When asked about reports that Washington had made a decision to send U.S. Navy ships through the 12-mile exclusion zone claimed by China around its reclaimed reefs in the South China Sea, Secretary of Defense Ash Carter sounded unequivocal: “Make no mistake, the United States will fly, sail and operate wherever international law allows, as we do around the world, and the South China Sea will not be an exception. We will do that in the time and places of our choosing.”
However, despite reports circulating last week that the decision had been, or was soon to be, approved by the White House, an unnamed Administration official has now indicated that the final decision has not yet been made: “You know, doing the 12 nautical mile challenge is one among a variety of options that we’re considering. We’re waiting for an interagency decision that includes the White House.”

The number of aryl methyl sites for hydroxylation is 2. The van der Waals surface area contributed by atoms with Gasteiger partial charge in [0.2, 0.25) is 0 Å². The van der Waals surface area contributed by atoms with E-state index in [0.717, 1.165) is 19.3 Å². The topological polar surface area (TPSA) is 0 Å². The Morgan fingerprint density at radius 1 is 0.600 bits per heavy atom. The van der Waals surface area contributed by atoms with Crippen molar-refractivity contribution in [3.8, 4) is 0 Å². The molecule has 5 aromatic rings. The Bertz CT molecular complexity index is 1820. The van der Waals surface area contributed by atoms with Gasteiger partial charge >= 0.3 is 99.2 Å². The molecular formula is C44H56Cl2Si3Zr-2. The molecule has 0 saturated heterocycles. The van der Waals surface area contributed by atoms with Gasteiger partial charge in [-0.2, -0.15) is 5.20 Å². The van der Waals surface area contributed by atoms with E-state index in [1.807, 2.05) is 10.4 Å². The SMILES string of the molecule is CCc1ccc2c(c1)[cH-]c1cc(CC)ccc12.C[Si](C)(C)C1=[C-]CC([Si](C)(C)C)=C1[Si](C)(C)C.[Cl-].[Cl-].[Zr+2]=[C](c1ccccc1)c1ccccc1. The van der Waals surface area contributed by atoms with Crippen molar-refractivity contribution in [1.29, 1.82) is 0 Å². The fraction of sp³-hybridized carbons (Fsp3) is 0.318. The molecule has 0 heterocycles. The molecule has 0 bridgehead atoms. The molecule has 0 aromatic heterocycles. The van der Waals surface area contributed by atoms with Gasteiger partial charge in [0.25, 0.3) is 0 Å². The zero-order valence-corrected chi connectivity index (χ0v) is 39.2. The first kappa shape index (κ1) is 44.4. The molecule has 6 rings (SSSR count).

We find ourselves a bit bewildered by this equivocation—or, rather, we would be bewildered if we weren’t so familiar with this Administration’s style. It seems to us that a more judicious White House would either signal its intention to send ships and then quickly send them, or stay silent. Unless the White House simply can’t control its own agency employees from chattering about undecided policy (which would itself be worrisome), it’s odd, to put it mildly, that this White House seems so comfortable sending mixed signals.